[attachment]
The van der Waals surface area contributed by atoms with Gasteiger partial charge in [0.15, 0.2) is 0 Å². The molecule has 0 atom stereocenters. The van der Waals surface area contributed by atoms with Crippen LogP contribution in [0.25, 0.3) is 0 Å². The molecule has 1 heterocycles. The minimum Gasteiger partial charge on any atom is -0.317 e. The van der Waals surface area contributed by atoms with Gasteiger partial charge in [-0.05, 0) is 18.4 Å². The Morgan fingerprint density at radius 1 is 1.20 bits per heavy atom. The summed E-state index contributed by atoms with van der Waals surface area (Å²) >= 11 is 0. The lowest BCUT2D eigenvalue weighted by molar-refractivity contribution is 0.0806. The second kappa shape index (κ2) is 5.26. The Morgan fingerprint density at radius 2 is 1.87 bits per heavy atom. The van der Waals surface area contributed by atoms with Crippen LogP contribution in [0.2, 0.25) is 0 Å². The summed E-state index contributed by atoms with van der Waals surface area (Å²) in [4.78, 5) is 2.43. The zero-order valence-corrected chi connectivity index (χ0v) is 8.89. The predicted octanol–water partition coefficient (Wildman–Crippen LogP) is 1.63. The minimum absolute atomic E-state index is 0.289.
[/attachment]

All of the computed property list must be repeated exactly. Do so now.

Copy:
The van der Waals surface area contributed by atoms with Gasteiger partial charge in [0.15, 0.2) is 0 Å². The molecule has 0 atom stereocenters. The van der Waals surface area contributed by atoms with Crippen LogP contribution in [0.25, 0.3) is 0 Å². The molecule has 1 heterocycles. The minimum Gasteiger partial charge on any atom is -0.317 e. The van der Waals surface area contributed by atoms with Gasteiger partial charge in [-0.05, 0) is 18.4 Å². The Morgan fingerprint density at radius 1 is 1.20 bits per heavy atom. The summed E-state index contributed by atoms with van der Waals surface area (Å²) >= 11 is 0. The lowest BCUT2D eigenvalue weighted by molar-refractivity contribution is 0.0806. The second kappa shape index (κ2) is 5.26. The Morgan fingerprint density at radius 2 is 1.87 bits per heavy atom. The van der Waals surface area contributed by atoms with Crippen LogP contribution in [0.2, 0.25) is 0 Å². The summed E-state index contributed by atoms with van der Waals surface area (Å²) in [4.78, 5) is 2.43. The zero-order valence-corrected chi connectivity index (χ0v) is 8.89. The predicted octanol–water partition coefficient (Wildman–Crippen LogP) is 1.63. The minimum absolute atomic E-state index is 0.289.